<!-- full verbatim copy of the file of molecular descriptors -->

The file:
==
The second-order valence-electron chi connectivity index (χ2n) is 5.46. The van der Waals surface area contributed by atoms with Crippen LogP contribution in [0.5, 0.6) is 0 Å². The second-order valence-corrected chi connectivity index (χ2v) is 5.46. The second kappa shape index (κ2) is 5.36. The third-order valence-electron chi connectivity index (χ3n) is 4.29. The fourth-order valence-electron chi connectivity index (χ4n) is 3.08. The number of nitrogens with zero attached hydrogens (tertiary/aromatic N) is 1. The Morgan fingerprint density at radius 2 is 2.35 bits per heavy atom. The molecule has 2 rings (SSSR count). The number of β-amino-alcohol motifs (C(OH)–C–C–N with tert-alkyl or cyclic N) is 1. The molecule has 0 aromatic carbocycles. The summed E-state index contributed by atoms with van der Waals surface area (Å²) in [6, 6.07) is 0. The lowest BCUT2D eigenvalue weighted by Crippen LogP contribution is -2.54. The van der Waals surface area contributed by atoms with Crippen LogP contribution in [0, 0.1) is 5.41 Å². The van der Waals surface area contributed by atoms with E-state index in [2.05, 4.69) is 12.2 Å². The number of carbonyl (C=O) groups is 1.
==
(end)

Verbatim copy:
The second-order valence-electron chi connectivity index (χ2n) is 5.46. The van der Waals surface area contributed by atoms with Crippen LogP contribution in [0.5, 0.6) is 0 Å². The second-order valence-corrected chi connectivity index (χ2v) is 5.46. The second kappa shape index (κ2) is 5.36. The third-order valence-electron chi connectivity index (χ3n) is 4.29. The fourth-order valence-electron chi connectivity index (χ4n) is 3.08. The number of nitrogens with zero attached hydrogens (tertiary/aromatic N) is 1. The Morgan fingerprint density at radius 2 is 2.35 bits per heavy atom. The molecule has 2 rings (SSSR count). The number of β-amino-alcohol motifs (C(OH)–C–C–N with tert-alkyl or cyclic N) is 1. The molecule has 0 aromatic carbocycles. The summed E-state index contributed by atoms with van der Waals surface area (Å²) in [6, 6.07) is 0. The lowest BCUT2D eigenvalue weighted by Crippen LogP contribution is -2.54. The van der Waals surface area contributed by atoms with Crippen LogP contribution in [0, 0.1) is 5.41 Å². The van der Waals surface area contributed by atoms with E-state index in [2.05, 4.69) is 12.2 Å². The number of carbonyl (C=O) groups is 1.